I love to fantasize about having a life in both France and in the States. In this fantasy my children are bilingual; they have French friends and American friends and go back and forth with ease. In my French life I have a small, simple place in the south of France. I read, I cook, and I sit outside in the sun and entertain friends late into the night and the sound of Ella Fitzgerald’s voice floats through the night air. I wake in the morning drink coffee and go for a trek in the mountains or discover quaint shops in a nearby village.
In reality I live in Blue Springs, Missouri, a suburb about 20 minutes east of Kansas City. Topographically, it is beautiful here. The soil is rich and fertile. The lay of the land is hilly and rocky. There are a lot of trees. 1/8th of very cent paid by Missouri tax payers goes to the Missouri Department of Conservation. We have outstanding outdoor resources and wildlife conservation, our lakes are breathtaking.
I often imagine that living in Europe might have been a better “fit” for me. I imagine that socially and politically I might not have felt a stronger sense of belonging. I find that my way of life and my philosophy about life is frequently in conflict with those in my community. My learners often say, “But you are not really an American”. However, if the truth be known, I really love the life that I have in the states. When I reflect on my childhood I can’t imagine a more delightful place to have lived.
I grew up in Lone Star, Kansas. The first settlers arrived in the Lone Star area in 1854. In its height it had a bank, a post office, a general store and a barber shop. By the time I was born the only evidence of that fact were the empty structures. The area was mostly farmland, there is a small lake built by the Civilian Conservation Corps in 1939. The land consists of rolling, wooded hills, sweet, grassy valleys and creeks and streams that babble like happy children in the spring then grow stagnant and slow in the summer. The area is far enough from city lights that the deep, dark night time sky is illuminated by stars. Wildlife is abundant, in addition to a variety of reptile and fowl, there are deer, raccoon, opossum, squirrel, skunk, coyote, fox, bobcat and rumored panther sightings.
The air is fragrant with the smell of fresh cut grass and often with the dusty aroma of whatever crop was in harvest. One of my most fond scents is that of silage. Silage is made up of trimmings of the unused part of a combination of harvested crops such as oats, wheat, corn or milo. The cuttings are chopped, mixed and placed into a silo where it ferments and is then used to feed to livestock during the winter months. The smell is earthy and sweet and just short of offensive. In the late summer, as hot days end in cool evenings, I long for the smell.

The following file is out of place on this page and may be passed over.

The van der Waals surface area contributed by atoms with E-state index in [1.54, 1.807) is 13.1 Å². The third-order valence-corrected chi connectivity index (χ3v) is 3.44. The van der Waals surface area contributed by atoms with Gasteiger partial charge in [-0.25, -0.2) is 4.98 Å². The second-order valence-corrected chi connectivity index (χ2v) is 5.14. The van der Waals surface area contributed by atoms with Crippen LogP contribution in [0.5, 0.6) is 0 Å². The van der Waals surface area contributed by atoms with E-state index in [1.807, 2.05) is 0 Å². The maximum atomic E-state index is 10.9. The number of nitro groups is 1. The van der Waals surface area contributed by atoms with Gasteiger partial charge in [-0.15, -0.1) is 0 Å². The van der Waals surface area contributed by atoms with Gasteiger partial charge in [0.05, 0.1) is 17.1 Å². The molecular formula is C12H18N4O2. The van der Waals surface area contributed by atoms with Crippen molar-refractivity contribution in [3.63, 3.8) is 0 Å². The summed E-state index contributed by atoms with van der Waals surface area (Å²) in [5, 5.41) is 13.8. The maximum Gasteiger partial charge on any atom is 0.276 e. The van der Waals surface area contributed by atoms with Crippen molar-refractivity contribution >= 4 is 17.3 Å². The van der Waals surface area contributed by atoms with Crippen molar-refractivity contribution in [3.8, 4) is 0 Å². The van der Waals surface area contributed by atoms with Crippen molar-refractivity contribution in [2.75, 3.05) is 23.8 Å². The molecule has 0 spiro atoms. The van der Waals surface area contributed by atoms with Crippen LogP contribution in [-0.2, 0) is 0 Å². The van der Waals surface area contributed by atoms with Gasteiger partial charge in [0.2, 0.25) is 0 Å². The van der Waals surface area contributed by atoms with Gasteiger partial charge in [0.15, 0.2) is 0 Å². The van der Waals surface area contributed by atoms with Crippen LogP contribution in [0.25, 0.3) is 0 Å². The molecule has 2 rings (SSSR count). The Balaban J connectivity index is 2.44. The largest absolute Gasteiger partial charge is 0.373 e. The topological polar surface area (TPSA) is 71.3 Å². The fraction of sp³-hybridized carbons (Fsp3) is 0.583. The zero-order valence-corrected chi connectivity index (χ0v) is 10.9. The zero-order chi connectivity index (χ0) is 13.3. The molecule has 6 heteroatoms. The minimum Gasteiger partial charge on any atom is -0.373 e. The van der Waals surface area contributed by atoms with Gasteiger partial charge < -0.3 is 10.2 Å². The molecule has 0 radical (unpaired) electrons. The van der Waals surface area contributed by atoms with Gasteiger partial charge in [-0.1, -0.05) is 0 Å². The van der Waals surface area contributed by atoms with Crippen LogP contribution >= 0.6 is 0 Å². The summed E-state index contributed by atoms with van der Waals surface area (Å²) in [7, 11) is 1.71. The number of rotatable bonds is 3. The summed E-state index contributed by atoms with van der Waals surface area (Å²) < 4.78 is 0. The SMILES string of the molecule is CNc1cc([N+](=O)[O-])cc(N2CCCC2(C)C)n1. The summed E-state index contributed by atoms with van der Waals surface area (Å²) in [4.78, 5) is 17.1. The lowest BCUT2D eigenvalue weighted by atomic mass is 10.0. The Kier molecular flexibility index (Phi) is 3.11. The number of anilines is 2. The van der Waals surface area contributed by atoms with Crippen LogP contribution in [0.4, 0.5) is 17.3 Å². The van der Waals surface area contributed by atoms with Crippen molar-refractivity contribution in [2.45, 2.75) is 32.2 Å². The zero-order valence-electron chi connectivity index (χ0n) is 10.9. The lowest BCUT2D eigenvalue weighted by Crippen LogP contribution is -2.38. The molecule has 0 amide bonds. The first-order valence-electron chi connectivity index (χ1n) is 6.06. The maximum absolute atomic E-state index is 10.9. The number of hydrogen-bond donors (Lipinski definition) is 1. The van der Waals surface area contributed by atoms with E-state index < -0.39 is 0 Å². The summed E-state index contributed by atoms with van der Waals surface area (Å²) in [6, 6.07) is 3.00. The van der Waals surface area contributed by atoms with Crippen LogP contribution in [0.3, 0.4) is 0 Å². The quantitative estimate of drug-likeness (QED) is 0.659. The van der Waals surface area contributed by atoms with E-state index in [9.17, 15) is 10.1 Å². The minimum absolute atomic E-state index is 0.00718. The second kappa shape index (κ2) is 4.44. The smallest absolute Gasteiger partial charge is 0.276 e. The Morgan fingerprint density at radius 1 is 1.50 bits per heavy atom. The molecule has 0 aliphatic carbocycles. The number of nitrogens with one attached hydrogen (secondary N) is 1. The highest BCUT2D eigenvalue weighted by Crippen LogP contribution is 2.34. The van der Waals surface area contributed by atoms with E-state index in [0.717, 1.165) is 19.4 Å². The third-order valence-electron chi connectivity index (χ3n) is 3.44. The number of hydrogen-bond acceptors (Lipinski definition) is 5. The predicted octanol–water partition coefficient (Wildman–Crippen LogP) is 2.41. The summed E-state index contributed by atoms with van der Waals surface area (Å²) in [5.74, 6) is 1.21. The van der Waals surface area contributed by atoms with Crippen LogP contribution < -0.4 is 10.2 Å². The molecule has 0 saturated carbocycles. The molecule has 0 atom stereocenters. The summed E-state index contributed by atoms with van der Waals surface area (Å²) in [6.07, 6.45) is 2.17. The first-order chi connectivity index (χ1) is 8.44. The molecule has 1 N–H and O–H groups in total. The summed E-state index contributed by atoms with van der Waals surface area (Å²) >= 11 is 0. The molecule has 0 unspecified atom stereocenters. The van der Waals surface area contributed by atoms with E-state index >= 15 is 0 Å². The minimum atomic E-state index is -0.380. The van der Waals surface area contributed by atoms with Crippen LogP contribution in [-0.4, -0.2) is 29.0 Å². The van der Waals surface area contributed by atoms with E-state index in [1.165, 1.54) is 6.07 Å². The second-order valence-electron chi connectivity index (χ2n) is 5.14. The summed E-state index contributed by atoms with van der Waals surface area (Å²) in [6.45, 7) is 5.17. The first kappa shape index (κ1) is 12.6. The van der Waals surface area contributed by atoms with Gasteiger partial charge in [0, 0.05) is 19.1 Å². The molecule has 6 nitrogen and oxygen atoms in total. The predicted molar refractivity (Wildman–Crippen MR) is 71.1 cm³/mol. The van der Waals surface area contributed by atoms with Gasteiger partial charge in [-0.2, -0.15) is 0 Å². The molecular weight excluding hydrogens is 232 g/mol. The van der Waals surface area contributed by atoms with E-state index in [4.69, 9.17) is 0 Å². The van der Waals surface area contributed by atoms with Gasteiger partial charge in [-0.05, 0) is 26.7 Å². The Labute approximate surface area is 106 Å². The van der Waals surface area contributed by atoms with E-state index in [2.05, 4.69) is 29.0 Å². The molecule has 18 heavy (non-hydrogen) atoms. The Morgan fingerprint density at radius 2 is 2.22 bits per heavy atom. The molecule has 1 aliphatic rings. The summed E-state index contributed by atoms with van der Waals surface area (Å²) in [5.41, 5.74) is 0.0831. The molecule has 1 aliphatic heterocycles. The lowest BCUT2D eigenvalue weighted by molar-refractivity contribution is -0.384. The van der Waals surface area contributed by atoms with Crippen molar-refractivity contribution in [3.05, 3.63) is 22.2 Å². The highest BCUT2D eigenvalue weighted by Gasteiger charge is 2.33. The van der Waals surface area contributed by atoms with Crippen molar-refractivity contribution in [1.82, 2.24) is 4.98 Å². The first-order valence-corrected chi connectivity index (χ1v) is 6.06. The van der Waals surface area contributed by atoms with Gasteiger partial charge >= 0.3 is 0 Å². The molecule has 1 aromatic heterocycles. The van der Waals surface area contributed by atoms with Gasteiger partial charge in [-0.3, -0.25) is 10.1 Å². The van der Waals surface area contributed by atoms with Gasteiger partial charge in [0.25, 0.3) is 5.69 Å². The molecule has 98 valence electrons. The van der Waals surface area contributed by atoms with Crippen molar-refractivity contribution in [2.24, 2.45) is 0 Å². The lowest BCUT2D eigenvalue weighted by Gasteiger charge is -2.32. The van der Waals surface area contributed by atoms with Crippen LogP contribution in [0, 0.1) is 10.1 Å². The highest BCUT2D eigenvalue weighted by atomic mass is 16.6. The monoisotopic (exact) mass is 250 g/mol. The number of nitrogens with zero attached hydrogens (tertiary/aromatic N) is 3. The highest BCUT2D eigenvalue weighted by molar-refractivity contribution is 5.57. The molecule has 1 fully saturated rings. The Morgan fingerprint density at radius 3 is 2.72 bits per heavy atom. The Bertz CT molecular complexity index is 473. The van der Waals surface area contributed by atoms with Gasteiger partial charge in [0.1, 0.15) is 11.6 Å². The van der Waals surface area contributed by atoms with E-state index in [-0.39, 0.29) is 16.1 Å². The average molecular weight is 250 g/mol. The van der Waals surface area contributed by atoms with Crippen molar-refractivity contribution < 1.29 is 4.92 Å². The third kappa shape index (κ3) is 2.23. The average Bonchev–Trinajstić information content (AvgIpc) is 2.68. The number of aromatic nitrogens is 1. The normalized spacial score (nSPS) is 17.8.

The Lone Star community was made up largely of Brethren Farmers. The Church of the Brethren is the offspring of a very traditional Old Order Brethren Church that at first glance resemble the more known Amish. The Brethren, although much more modern, embrace the tradition of simplicity and pacifism. They are known for their full water immersion in baptism. They are sometimes known as Dunkards.
The people in the Lone Star community were my extended family. They accepted me into their homes, invited me to share meals and in many cases offered me a picture of the “Midwestern American family”. The Brethren have what I now know to be a unique sense of community. They are a service oriented group of people. When I say, “service”, I mean they are “in service” to one another. If a neighbor experiences misfortune or sickness, they work as a community to help. Meals are prepared, pies are baked, work is done and clothes are offered. If there is a natural disaster, a flood, a tornado, the Brethren are often the first to respond. I like to think that this is a core value that I have retained in my adulthood. I believe that although I long for a bigger world I am rooted in my beginnings.
Today, my work is performed from my home. I telecommute to the offices of my learners and when they tell me about a weekend in a small village tucked into the Pyrenees, I ache with longing. My husband occasionally travels for work and it sometimes angers me when he tells me he is leaving for India, Japan, Singapore, China or Chile while I stay home and take care of the children and the dogs.
A few weeks ago when my husband traveled to Shanghai, the temperature began to change and I realized that our nine year old son needed warmer clothes. After a lot of coaxing I dragged him to the department store. He was very uncooperative and uninterested in trying on another pair of jeans. In exasperation, I surrendered. We climbed into the car and decided to relax and take the long way home. We drove the road between two lakes as the sun was just beginning to set. The leaves had just begun to change and the setting sun and fall colors reflected in the water. Eli, the old soul, opened a Journey CD and inserted it into the CD player and turned up the volume. We put the windows down and felt the slight bite of the cool air. I turned to look at him and saw that he had leaned back in his seat and closed his eyes to listen to Steve Perry’s voice. On his face was sheer bliss.